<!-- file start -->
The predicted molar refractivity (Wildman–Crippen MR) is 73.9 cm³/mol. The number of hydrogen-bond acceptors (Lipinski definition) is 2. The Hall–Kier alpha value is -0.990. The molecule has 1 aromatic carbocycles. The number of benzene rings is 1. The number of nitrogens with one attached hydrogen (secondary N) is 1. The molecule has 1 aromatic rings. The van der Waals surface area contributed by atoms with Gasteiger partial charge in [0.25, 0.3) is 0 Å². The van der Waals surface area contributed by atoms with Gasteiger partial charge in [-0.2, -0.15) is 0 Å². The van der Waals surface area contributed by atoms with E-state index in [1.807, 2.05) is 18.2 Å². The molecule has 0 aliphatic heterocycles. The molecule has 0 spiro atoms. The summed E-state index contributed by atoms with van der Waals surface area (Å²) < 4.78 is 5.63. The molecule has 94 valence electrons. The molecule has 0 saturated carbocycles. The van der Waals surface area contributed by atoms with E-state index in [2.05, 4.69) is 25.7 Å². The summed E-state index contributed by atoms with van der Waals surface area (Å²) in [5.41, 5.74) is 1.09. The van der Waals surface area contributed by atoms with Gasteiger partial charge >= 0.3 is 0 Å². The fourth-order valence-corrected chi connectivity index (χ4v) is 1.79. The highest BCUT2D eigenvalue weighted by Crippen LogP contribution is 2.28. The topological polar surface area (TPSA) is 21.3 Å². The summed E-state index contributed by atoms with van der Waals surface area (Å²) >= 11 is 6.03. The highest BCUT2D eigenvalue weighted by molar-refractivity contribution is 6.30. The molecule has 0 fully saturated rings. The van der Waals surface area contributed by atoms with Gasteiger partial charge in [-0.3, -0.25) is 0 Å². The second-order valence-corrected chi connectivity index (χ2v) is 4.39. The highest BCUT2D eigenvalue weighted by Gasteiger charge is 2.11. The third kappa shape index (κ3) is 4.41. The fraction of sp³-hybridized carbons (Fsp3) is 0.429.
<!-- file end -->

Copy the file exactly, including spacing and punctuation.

The predicted molar refractivity (Wildman–Crippen MR) is 73.9 cm³/mol. The number of hydrogen-bond acceptors (Lipinski definition) is 2. The Hall–Kier alpha value is -0.990. The molecule has 1 aromatic carbocycles. The number of benzene rings is 1. The number of nitrogens with one attached hydrogen (secondary N) is 1. The molecule has 1 aromatic rings. The van der Waals surface area contributed by atoms with Gasteiger partial charge in [0.25, 0.3) is 0 Å². The van der Waals surface area contributed by atoms with Gasteiger partial charge in [-0.2, -0.15) is 0 Å². The van der Waals surface area contributed by atoms with E-state index in [1.807, 2.05) is 18.2 Å². The molecule has 0 aliphatic heterocycles. The molecule has 0 spiro atoms. The summed E-state index contributed by atoms with van der Waals surface area (Å²) < 4.78 is 5.63. The molecule has 94 valence electrons. The molecule has 0 saturated carbocycles. The van der Waals surface area contributed by atoms with E-state index in [2.05, 4.69) is 25.7 Å². The summed E-state index contributed by atoms with van der Waals surface area (Å²) in [5.41, 5.74) is 1.09. The van der Waals surface area contributed by atoms with Gasteiger partial charge >= 0.3 is 0 Å². The fourth-order valence-corrected chi connectivity index (χ4v) is 1.79. The highest BCUT2D eigenvalue weighted by Crippen LogP contribution is 2.28. The topological polar surface area (TPSA) is 21.3 Å². The summed E-state index contributed by atoms with van der Waals surface area (Å²) >= 11 is 6.03. The highest BCUT2D eigenvalue weighted by molar-refractivity contribution is 6.30. The molecule has 0 fully saturated rings. The van der Waals surface area contributed by atoms with Gasteiger partial charge in [-0.3, -0.25) is 0 Å². The second-order valence-corrected chi connectivity index (χ2v) is 4.39. The highest BCUT2D eigenvalue weighted by Gasteiger charge is 2.11. The third kappa shape index (κ3) is 4.41. The fraction of sp³-hybridized carbons (Fsp3) is 0.429.